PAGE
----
Cecilia’s exodus bears the hallmarks of precision planning and nigh-impossible odds as it might from Alcatraz, so prison-like is Adrian’s oceanside mansion. Working in perfect tandem with composer Benjamin Wallfisch’s squonky bursts and spooky strains, sound designers P.K. Hooker and Chris Terhune establish the film’s baseline sonic scheme — one that shifts, often on a whim, from threnodic rush to taciturn void as the static might in Cecilia’s long-besieged mind.

Although not without complications, Cecilia makes it out with help from her estranged sister, Emily (Harriet Dyer). She then goes off the grid at the modest, suburban-San Francisco home of James (Aldis Hodge of Brian Banks), a childhood friend turned cop, and James’s college-hopeful daughter, Sydney (Storm Reid of A Wrinkle in Time). Two weeks pass, but the nervousness in Cecilia’s eyes hasn’t dimmed a bit. She can barely put a foot outside, so certain Adrian will be there to immediately whisk her away.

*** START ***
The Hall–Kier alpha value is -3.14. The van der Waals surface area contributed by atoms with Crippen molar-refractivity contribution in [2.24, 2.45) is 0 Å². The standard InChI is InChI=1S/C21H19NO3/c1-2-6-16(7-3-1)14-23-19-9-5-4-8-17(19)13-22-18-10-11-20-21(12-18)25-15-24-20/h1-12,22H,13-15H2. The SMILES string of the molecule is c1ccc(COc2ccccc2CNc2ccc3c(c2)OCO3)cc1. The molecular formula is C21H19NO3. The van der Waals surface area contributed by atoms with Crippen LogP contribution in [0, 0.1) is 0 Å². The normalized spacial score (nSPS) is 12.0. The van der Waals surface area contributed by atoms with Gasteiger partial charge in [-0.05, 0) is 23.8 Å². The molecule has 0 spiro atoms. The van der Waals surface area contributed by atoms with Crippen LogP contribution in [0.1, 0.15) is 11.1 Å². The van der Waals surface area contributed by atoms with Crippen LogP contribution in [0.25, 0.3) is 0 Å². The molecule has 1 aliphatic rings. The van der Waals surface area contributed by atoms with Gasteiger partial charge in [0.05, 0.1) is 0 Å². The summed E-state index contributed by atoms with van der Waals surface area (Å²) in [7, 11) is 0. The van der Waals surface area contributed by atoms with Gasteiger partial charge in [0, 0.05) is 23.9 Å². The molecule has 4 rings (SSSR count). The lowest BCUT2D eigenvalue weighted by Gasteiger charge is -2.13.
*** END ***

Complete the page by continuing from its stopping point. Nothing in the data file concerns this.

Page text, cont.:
James and Sydney’s warmth and patience counter, and comfort, Cecilia’s continued cacophony, and Hodge & Reid are afforded the real estate to render them real people rather than pins set up for third-act mayhem to knock down. Given where the story goes, there could stand to be a deepened explanation of Cecilia and Emily’s frayed relationship, but few incarnations of this story devote such an effort to characters at the edges.

It’s not long before Cecilia learns Adrian has died by his own hand — leaving her $5 million conditional on proof of mental competency and a clean criminal record. There is, of course, a statement Adrian has left; even in death, such men will insist on the last goddamn word. But Cecilia won’t hear it. She’s already thinking about her first gift from the $100,000 monthly dispensation — a $10,000 deposit to Sydney for college, which she’ll make for 12 months.